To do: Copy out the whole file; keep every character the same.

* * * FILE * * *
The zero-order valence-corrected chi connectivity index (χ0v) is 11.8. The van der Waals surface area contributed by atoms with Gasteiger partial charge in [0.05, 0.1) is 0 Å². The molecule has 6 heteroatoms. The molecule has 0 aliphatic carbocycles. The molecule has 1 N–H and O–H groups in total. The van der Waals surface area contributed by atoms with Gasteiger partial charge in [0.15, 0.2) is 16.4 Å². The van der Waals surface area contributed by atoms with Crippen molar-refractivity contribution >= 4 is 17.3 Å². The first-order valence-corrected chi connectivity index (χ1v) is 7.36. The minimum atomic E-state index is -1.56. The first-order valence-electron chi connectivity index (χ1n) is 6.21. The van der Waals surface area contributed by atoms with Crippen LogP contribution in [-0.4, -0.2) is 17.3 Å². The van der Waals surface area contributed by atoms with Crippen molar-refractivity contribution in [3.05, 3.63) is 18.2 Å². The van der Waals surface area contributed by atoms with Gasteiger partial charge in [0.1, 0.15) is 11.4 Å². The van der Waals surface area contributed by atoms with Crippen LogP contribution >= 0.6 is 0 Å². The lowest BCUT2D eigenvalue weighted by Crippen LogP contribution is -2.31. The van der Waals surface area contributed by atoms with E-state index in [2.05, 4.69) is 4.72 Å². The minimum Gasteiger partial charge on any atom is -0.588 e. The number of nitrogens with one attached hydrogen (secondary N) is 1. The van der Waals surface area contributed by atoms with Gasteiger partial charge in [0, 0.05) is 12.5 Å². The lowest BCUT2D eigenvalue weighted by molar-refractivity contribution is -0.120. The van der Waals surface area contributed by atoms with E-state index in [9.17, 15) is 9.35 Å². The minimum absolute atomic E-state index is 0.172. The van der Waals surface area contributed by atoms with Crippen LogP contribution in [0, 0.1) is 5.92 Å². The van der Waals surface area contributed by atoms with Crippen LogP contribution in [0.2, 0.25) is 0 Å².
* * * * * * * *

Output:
The zero-order valence-corrected chi connectivity index (χ0v) is 11.8. The van der Waals surface area contributed by atoms with Gasteiger partial charge in [0.05, 0.1) is 0 Å². The molecule has 6 heteroatoms. The molecule has 0 aliphatic carbocycles. The molecule has 1 N–H and O–H groups in total. The van der Waals surface area contributed by atoms with Gasteiger partial charge in [0.15, 0.2) is 16.4 Å². The van der Waals surface area contributed by atoms with Crippen molar-refractivity contribution >= 4 is 17.3 Å². The first-order valence-corrected chi connectivity index (χ1v) is 7.36. The minimum atomic E-state index is -1.56. The first-order valence-electron chi connectivity index (χ1n) is 6.21. The van der Waals surface area contributed by atoms with Crippen LogP contribution in [-0.4, -0.2) is 17.3 Å². The van der Waals surface area contributed by atoms with Crippen molar-refractivity contribution in [3.05, 3.63) is 18.2 Å². The van der Waals surface area contributed by atoms with Gasteiger partial charge in [0.1, 0.15) is 11.4 Å². The van der Waals surface area contributed by atoms with Crippen LogP contribution >= 0.6 is 0 Å². The lowest BCUT2D eigenvalue weighted by Crippen LogP contribution is -2.31. The van der Waals surface area contributed by atoms with E-state index in [2.05, 4.69) is 4.72 Å². The minimum Gasteiger partial charge on any atom is -0.588 e. The number of nitrogens with one attached hydrogen (secondary N) is 1. The van der Waals surface area contributed by atoms with Gasteiger partial charge in [0, 0.05) is 12.5 Å². The lowest BCUT2D eigenvalue weighted by molar-refractivity contribution is -0.120. The van der Waals surface area contributed by atoms with E-state index in [9.17, 15) is 9.35 Å². The minimum absolute atomic E-state index is 0.172. The van der Waals surface area contributed by atoms with Crippen LogP contribution in [0, 0.1) is 5.92 Å². The van der Waals surface area contributed by atoms with Crippen LogP contribution in [0.2, 0.25) is 0 Å².